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Making Of 'A Toaster'

By Guy BlueSummers

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Date Added: 9th December 2009
Software used:
3ds Max

Similarly, I've added in two edges along the height of the toaster for good measure.  In the long run, this will help us constrain the smoothing around the toaster pull-down mechanism that we'll work on next.

649_tid_22.jpg
The toaster object is symmetrical, and we've used our symmetry modifier to make that clear, so select the edges shown in the image and inset them.  The selection shown is a little strange, I understand, but because it's symmetrical we needn't worry because the end result will look fine.  This action completely limits any smoothing around the mechanism to stay in this area.

649_tid_24.jpg
Insetting the faces also affords us the luxury of simply deleting the faces.  This will lead us into a new method of modeling where you copy faces and weld vertices together.

649_tid_25.jpg
Let's double-check our toaster model, shall we?  It's looking pretty nice considering all the pain we've put it through.  We're going to attempt a rather tricky procedure; over the next few steps we're going to collapse, and re-instate our symmetry modifier.

649_tid_26.jpg

Right click the symmetry modifier in the stack and remember its settings.  Right click on the modifier and select "Collapse To".  Then, place another symmetry modifier in its place with the identical settings.  Make sure the modifier is between TurboSmooth and Editable Poly, or it won't look quite right.  Also, make doubly certain you don't click "Collapse All" or you'll include the T-Smooth in there too!  Yipes!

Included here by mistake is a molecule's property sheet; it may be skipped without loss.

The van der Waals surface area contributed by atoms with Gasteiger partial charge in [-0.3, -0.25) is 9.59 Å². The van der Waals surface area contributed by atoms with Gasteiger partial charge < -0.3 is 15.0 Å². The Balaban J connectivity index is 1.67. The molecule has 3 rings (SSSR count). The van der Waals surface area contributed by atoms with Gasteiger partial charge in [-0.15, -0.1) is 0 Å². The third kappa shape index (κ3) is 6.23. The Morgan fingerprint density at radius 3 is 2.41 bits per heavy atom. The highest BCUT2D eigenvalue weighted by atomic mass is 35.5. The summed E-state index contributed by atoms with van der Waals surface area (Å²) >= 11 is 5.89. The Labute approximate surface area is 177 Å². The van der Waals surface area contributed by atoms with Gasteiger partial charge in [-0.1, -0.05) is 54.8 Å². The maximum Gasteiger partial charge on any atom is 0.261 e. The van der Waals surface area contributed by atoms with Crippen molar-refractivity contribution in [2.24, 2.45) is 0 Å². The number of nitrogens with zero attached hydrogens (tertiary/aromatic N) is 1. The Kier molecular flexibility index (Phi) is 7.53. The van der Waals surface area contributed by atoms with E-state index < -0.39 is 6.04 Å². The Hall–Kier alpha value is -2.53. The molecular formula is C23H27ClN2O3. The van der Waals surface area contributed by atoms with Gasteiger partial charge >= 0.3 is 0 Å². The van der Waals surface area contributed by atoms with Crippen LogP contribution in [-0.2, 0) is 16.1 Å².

649_tid_27.jpg




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Readers Comments (Newest on Top)
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(ID: 298124, pid: 0) Igor Vig on Tue, 16 September 2014 11:23pm
I actually have gone trough this tutorial some years ago when I was starting with 3DMax and I stumbled on it now accidentally .But I remeber how much it meant to me then,because after this unsuspecting litlle tutorial I was able to model tons of new things,it really was a small revolution for me.So just wanted to say THANKS to Guy and to let novices know that the object modeled in a tutorial does not have to be fancy and cool in order for the tutorial to be super easy to follow and educational.Thanks!
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(ID: 167253, pid: 0) Bradley on Sat, 17 November 2012 11:37pm
you've lost me at the beginning of the material editing.
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